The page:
What Medical Problems Can Patients with Turner Syndrome Have?

Patient Presentation
A 6-year-old female with known Turner Syndrome (TS) came to clinic for her health maintenance examination. She had just finished kindergarten which she enjoyed. Her parents’ main concern was about attentional issues as her teacher had noted that she seemed more distracted in the classroom. The teacher was able to help redirect her and at this time did not have any concerns about her learning. Her parents noted that she did need more redirection and they had to do more physical redirection or verbally pointing out social cues to her at home. Currently, these issues generally did not cause any problems in the family or for the child. She was well-liked by teachers, peers and her family. The past medical history revealed that she was diagnosed around birth because of growth retardation, lymphedema, webbed neck, shield chest, and shorted metacarpal bones. She had been comprehensively managed by specialists at the local children’s hospital. She had no cardiac defects, hearing loss or hypothyroidism. She had multiple episodes of otitis media which required 2 sets of pressure equalizing tubes. She also had 1 urinary tract infection and was known to have a duplicated renal collecting system. The review of systems was normal.

The pertinent physical exam showed a smiley school-age female with normal vital signs. Her weight was 10% (on a normal growth chart). Her height was 102 centimeters (5% on normal growth charts and 50% for height on TS growth chart) and was consistent with previous measurements. She had wide-spaced nipples, webbing of her neck, short 4th metacarpal bones bilaterally, and an increased carrying angle to her arms. She had otosclerosis bilaterally. Her thyroid was not enlarged and her cardiac examination had no murmurs. She was Tanner 1 for pubertal development. The rest of her examination was unremarkable.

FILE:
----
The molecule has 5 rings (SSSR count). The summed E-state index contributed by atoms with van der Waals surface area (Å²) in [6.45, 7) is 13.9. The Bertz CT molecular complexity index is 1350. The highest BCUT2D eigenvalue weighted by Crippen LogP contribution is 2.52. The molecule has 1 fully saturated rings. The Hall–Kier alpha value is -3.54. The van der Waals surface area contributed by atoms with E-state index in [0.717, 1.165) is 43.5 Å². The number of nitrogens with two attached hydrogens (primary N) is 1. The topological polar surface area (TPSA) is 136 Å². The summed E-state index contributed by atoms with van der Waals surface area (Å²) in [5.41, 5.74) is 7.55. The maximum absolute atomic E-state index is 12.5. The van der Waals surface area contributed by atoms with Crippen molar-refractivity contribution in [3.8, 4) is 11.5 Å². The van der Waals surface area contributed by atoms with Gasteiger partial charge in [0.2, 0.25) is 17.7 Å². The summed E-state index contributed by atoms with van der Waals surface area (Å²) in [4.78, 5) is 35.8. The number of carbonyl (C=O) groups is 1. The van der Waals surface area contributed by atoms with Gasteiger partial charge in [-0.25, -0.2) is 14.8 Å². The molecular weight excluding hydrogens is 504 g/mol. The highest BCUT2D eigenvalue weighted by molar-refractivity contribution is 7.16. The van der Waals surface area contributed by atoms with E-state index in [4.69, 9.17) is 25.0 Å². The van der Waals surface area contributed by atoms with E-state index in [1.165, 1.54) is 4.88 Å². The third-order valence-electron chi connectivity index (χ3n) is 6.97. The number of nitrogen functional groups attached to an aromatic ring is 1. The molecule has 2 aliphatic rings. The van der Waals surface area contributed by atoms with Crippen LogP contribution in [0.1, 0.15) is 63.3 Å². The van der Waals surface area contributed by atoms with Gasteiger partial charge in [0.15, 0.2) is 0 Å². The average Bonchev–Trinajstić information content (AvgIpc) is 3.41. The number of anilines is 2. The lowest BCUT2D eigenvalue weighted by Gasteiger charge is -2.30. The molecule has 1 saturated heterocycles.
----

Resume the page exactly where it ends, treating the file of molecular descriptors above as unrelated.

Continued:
The diagnosis of a healthy child with TS was made. In addition to reviewing that she was properly following up with her multiple specialists at the children’s hospital, the pediatrician made sure that she had a dental home and her immunizations were complete. “I know that people with Turner Syndrome can have more problems with learning and also with attention problems. At this time you and the teachers seem to be meeting her social and school needs and she isn’t have problems, but I can refer you to a psychologist who could do an initial evaluation for her attention plus give us more insights if she has other learning needs. We can also wait a few months and monitor her closely and then refer her. I don’t want to overlook the things her teacher and you are seeing,” he said. After some discussion, the parents decided to make the psychology appointment so they could continue to understand their daughter’s needs and try to meet them.

Turner Syndrome (TS) is one of the most common genetic disorders in females. It was first described by Dr. Henry H. Turner in 1938. It affects 1 in 2000-2500 births and ~70,000 girls and women have TS in the United States. It is caused by the absence of all or part of the second X chromosome. The most common variation is 45X which affects about 50% of TS patients and usually has the most complications, but there are other variations. Phenotypes vary and therefore the age of diagnosis varies. Mean age of diagnosis unfortunately is 15 years. Diagnosis is made by chromosomal analysis. Haploinsufficiency of the SHOX gene is associated with short stature in Turner syndrome.

Patient presentations depend on age and phenotype. Most (almost all) TS patients have short stature and primary ovarian failure, but patients can have a variety of medical problems. Patients need comprehensive management from a variety of specialists to address their medical and psychosocial needs throughout their lifetime. Recommendations for comprehensive management can be found in the To Learn More section below.

Learning Point
Medical problems that patients with Turner Syndrome can have include: